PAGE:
A firm policy against Iran goes far further than only containing this regime’s nuclear ambitions and foreign meddling. Such a shift can also fuel the Iranian people’s increasing protests against this regime. The exact opposite of Obama turning his back to the 2009 uprising in Iran.

Recent protests in Ahvaz and other cities resembles the Iranian people’s hatred of this regime and their thirst for change.

Ended Sunday, February 20, the Munich Security Conference condemned the Iranian regime for disrupting security and stability in the region. The delegations in the conference had one sentence in common when speaking against the Iranian regime: the Iranian regime is the biggest state sponsor of terrorism in the world, said by U.S. Vice President Mike Pence as well as Saudi FM Adel al-Jubeir. Also, Turkish finance minister Mevlut Chavushoghlu put this same issue another way while pointing to the regime’s interventions in Syria and Iraq. “Iranian regime is seeking sectarianism in the region”, he said.

The new alliance of Arab nations, and especially the participation of Turkey, has raised major concerns among senior officials in Tehran as a strong front against its terrorism and meddling in other countries is formed.

The formation of such a front is a sign of significant policy changes in Washington. This appears to be a step in the direction of regaining the trust lost amongst U.S. allies during the Obama tenure to confront Iran’s terrorism and meddling in the Middle East.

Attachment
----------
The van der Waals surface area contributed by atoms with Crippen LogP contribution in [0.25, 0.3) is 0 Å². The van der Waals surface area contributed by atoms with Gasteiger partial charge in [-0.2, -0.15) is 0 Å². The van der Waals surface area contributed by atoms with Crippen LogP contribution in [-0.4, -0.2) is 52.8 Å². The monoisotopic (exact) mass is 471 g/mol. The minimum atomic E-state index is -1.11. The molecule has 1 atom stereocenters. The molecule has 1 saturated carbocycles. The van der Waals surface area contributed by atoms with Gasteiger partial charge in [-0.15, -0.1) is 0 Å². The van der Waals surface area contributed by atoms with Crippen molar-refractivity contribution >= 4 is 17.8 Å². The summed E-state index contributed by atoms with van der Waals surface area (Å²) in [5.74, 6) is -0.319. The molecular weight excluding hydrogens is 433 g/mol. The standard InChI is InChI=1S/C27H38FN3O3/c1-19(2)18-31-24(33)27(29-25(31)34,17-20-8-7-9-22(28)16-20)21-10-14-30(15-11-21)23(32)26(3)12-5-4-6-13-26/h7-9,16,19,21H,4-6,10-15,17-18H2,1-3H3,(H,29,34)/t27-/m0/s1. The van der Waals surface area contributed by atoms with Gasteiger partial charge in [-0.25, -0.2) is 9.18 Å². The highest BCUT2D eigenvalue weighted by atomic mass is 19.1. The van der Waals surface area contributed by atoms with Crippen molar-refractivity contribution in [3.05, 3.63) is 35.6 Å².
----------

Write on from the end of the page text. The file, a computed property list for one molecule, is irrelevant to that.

Etemad, for instance, writes on February 21: “the leaders and elite in Saudi Arabia, Israel, and Turkey had this vision in recent years that with Barack Obama as President, the US administration wouldn’t take any specific measure against Iran in order to put Tehran under pressure.”

Military drills and hollow saber rattling by IRGC commanders during the past few days shed light on Iran’s fear and severe weakness of developments in the makings with the incoming policy alterations in Washington.

What needs to be understood is  that we are already at the beginning of a new era where the regime in Iran will no longer benefit from an appeasement policy that allows it to both increase its domestic crackdown and foreign warmongering, such as Iran’s involvement in Syria, and continuously threaten to abandon ship on the accord aimed at curbing the Iran nuclear program.

This provides a golden opportunity for the international community to begin standing shoulder to shoulder with the Iranian people and its organized resistance under the leadership of Maryam Rajavi, a Muslim woman who represents a tolerant and democratic Islam against a fundamentalist version of Islam advocated by the mullahs’ regime. Bringing an end to the appeasement policy and, as being recently weighed by the Trump administration, designating Iran’s Revolutionary Guards as a foreign terrorist designation are necessary steps in a long overdue roadmap.

Shahriar Kia is a political analyst writing on Iran and the Middle East. He is the member of the Iranian opposition, the People’s Mujahedin Organization of Iran (PMOI, also known as the MEK). He graduated from North Texas University.

Originally posted in American Thinker